Last weekend, I visited the amazing Bon Echo Provincial Park. There are lots of incredible vistas and cool things to do at the park; you can hike trails up to 17 kilometers in length, kayak or canoe over to the 100 meter high Mazinaw Rock, check out the over 260 Aboriginal pictographs portrayed on the Rock, play along the beaches, or swim in the clear, cold waters of Kishkebus Lake. While visiting, I also saw the Friends of Bon Echo hosting their art exhibition and BBQ.
This is a park with a lot of appeal, for a wide range of visitors, and is well-known for its backcountry camping experience.
Outside of my exciting discoveries at Bon Echo, I also had an incredibly physical experience of the park. My boyfriend and I carried an inflated raft full of our camping supplies over 1 kilometer from the parking lot to the launch into Joe Perry Lake, where we were canoe-in camping. We had to push these supplies through tall grass and marshy parts of the lake to reach the isolated campsite #516. Not to mention the daily outings on the kayak and hiking up the Mazinaw Rock!
Earlier this year, I read an article about ‘rucking’ (i.e. walking with a heavy backpack) being the #1 fitness trend in 2015. What I didn’t realize was how incredibly intense it can feel when you have bugs whining in your ears and sweat pouring down your back.
Eating became very important during this strenuous exercise. I was glad that we brought a sufficient amount of snacks, main meals, and water, despite the bulk of these items during transit. I ate my go-to post-workout snacks during the trip, including bananas, red peppers, trail mix, and (when settled back at the campsite) yummy oatmeal creations full of walnuts and raisins.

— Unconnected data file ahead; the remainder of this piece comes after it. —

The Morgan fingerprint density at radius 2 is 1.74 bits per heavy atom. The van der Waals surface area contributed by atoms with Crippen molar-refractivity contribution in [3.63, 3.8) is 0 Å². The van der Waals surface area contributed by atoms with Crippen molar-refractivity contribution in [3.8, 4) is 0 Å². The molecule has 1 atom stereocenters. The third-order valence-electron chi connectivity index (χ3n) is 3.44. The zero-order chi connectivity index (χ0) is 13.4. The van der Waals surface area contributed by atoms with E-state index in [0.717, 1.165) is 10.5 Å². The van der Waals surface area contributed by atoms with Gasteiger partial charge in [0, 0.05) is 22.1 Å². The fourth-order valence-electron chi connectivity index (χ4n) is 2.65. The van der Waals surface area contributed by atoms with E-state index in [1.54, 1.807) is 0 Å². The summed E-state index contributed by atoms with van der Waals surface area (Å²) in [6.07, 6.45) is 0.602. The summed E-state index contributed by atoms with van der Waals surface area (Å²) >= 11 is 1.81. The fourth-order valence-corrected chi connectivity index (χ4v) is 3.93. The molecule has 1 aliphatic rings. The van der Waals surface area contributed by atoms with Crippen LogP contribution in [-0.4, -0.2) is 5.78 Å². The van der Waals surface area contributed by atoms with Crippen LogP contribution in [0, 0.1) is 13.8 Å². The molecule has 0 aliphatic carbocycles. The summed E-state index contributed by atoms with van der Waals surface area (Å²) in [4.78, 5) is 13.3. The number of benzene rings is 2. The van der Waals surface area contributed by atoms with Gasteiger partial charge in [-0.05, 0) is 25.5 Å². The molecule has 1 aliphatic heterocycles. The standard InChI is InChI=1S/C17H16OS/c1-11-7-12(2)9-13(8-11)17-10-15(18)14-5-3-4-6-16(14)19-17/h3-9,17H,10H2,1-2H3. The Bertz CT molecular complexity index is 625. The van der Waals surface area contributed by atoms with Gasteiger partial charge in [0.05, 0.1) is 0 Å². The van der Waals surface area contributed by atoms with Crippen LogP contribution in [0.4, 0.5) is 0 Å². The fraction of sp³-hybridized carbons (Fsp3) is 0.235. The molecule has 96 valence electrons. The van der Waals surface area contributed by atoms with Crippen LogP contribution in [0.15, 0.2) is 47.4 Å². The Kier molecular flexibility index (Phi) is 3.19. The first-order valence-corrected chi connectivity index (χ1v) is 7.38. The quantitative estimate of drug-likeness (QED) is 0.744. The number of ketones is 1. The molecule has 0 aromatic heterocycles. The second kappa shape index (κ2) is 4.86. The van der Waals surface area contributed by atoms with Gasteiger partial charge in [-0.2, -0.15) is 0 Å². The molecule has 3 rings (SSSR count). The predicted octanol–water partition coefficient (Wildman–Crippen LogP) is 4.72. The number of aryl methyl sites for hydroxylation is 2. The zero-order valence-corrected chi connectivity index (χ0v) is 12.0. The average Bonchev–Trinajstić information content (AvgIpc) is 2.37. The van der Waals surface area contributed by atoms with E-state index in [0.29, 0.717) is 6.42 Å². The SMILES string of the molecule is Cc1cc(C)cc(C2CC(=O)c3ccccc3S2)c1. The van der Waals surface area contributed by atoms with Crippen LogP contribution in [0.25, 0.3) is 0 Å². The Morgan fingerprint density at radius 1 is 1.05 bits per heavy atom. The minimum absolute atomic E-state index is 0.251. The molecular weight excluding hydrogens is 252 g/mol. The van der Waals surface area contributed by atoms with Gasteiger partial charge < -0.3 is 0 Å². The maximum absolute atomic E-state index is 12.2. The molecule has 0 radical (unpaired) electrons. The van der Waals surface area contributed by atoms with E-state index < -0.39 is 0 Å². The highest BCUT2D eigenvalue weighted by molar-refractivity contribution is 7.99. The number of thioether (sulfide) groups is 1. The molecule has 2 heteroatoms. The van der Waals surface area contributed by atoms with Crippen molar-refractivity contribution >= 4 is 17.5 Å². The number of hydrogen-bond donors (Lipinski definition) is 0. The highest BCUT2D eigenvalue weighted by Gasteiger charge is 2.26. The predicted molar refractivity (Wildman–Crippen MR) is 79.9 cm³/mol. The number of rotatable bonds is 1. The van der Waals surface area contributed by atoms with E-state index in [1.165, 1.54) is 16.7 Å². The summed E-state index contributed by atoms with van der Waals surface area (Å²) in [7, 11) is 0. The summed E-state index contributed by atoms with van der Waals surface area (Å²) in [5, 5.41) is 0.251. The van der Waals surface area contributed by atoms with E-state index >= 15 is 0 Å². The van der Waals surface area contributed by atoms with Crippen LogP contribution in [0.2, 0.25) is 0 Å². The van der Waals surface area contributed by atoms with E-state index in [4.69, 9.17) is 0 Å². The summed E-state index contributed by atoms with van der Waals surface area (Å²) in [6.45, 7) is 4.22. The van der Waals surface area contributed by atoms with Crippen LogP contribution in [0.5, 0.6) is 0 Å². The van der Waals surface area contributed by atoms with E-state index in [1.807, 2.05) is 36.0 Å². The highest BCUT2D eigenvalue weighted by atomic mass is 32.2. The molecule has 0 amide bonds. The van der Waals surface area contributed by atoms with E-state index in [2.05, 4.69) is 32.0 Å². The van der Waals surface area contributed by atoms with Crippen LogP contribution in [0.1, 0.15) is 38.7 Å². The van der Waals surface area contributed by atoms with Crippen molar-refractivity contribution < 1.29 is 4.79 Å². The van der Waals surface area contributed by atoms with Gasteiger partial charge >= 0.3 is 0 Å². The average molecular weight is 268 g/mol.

Healthy snacks can help to keep you feeling satisfied and provide a slow release of sugar for longer-lasting energy between meals. These foods are important to eat while you’re working hard to portage out in the backcountry, but are also helpful for improving your family’s long-term health, heightening your performance at work, and giving you nourishing energy while on the run.
I’ve created an infographic (be gentle – it’s my first attempt!), below, which highlights a good balance of nutrients when eating during the day. Superfoods, which are nutrient-rich and packed with antioxidants, can be a fun way to shake up your daily eating routine and stay healthy while out hiking or travelling (Nuts.com, 2015). These foods might include walnuts or blueberries, both of which contribute to improved heart health.
Important vitamins, minerals, and nutrients to include in your diet include calcium, vitamin C, and – of course – water (Nuts.com, 2015). Calcium contributes to strong bones, while vitamin C boosts the immune system. Water can fuel your muscles as you lose sweat.
I did learn one sad and unfortunate lesson during my trip to Bon Echo’s backcountry campsite. For unknown reasons, I decided to leave my trail mix out and tucked under the raft one night. I awoke to find that a raccoon had gotten into the food and eaten the entire portion!
I couldn’t stop grumbling about my own stupidity for a few hours – we carefully hung up all the other food in a cooler in a tree. What a nutty (or nut-less?!) experience! I went for the remainder of the trip without my favorite trail mix, a collection of peanuts, sunflower seeds, cashews, and raisins. Since I was upset about the lack of this tasty snack, I took a picture of the crime scene evidence, below.
On my next backcountry camping trip, which I hope will be very soon, I am going to gear up with lots more of my favorite healthy trail mixes to fuel the sweat and intense work that goes into seeing these amazing natural places! Please feel free to leave a comment below if you have any favorite snacks that you use to fuel your camping trips.